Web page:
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Migg Burroughs is a well-known CT-based artist and graphic designer who has recently been working with lenticular images. While this show does not feature 3D lenticulars, Burroughs certainly proves that this imaging technique can produce fine art in the right hands.
The heart of this show (called Journeys) is a series of nine 18 X 18 inch lenticular portraits that use a period photo combined with a contemporary one taken in the same style to achieve their effect. The image reproduced above is of Burrough's mother. He used a photograph from her high school days along with an image he shot making a two image lenticular that fades from the young woman to the senior citizen. While this idea may not sound revolutionary, seeing these portraits in person was surprisingly moving.
Burroughs offers a bit of history in his text explaining that it was a French painter Bois-Clair that invented the lenticular concept in 1692 by taking narrow vertical strips of two paintings, reassembling them and folding them like an accordian. Burrough's process begins with two digital images and the software necessary to divide them, 30 stripes to an inch. Then he laminates the digital output with optical lenticualr plastic that has a corresponding 30 grooves to the inch.
One of the highlights of the show is a piece called Political Ties 18 X 18 X 36 inches. Burroughs uses 7 square images joined together to form a simple chair. In the images we alternately see a young man sitting in a chair with a white shirt and red tie, looking much like the fellow working away in the cubicle next to yours. The alternate image has the same young man in a black T-shirt, roped to the chair with his red tie used as a blind fold. You can walk completely around this piece and watch the transformation from every angle.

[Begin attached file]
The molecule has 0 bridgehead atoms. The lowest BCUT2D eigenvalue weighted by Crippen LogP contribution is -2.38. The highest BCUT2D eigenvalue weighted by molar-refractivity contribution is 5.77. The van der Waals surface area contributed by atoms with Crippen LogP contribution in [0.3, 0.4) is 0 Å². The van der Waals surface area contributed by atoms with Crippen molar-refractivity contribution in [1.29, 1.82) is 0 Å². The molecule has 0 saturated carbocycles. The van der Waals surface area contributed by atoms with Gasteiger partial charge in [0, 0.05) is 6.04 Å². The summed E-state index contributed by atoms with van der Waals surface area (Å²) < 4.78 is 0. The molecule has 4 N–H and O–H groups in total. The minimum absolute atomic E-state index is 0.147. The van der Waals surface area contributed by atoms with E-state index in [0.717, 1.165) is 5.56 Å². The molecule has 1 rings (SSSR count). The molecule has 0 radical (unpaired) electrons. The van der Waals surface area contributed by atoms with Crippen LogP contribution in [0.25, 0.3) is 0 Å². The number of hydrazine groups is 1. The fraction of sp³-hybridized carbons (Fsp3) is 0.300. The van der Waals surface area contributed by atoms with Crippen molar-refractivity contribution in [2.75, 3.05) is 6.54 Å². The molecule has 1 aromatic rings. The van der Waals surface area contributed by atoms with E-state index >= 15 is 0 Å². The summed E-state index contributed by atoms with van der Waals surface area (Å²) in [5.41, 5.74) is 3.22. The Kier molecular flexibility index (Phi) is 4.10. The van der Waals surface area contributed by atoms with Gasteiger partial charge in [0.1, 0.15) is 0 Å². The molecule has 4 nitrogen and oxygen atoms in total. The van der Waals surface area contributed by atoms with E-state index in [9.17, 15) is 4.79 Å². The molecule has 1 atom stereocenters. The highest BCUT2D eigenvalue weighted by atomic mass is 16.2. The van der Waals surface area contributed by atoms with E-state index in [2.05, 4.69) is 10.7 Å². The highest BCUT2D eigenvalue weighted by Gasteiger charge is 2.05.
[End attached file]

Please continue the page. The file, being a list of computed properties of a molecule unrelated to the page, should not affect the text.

This show is well worth the trip to Fairfield, CT. All the work is for sale and Burroughs does commissions, too. It was all I could do not to break the bank and buy one of his smaller works on the spot.
There's one of a local movie house, The Community Theater, (20 X 16 inches) that presents the same view from day to night with an old-fashioned neon movie marque as its focus. Simply beautiful. And for $450 it could hang in your home.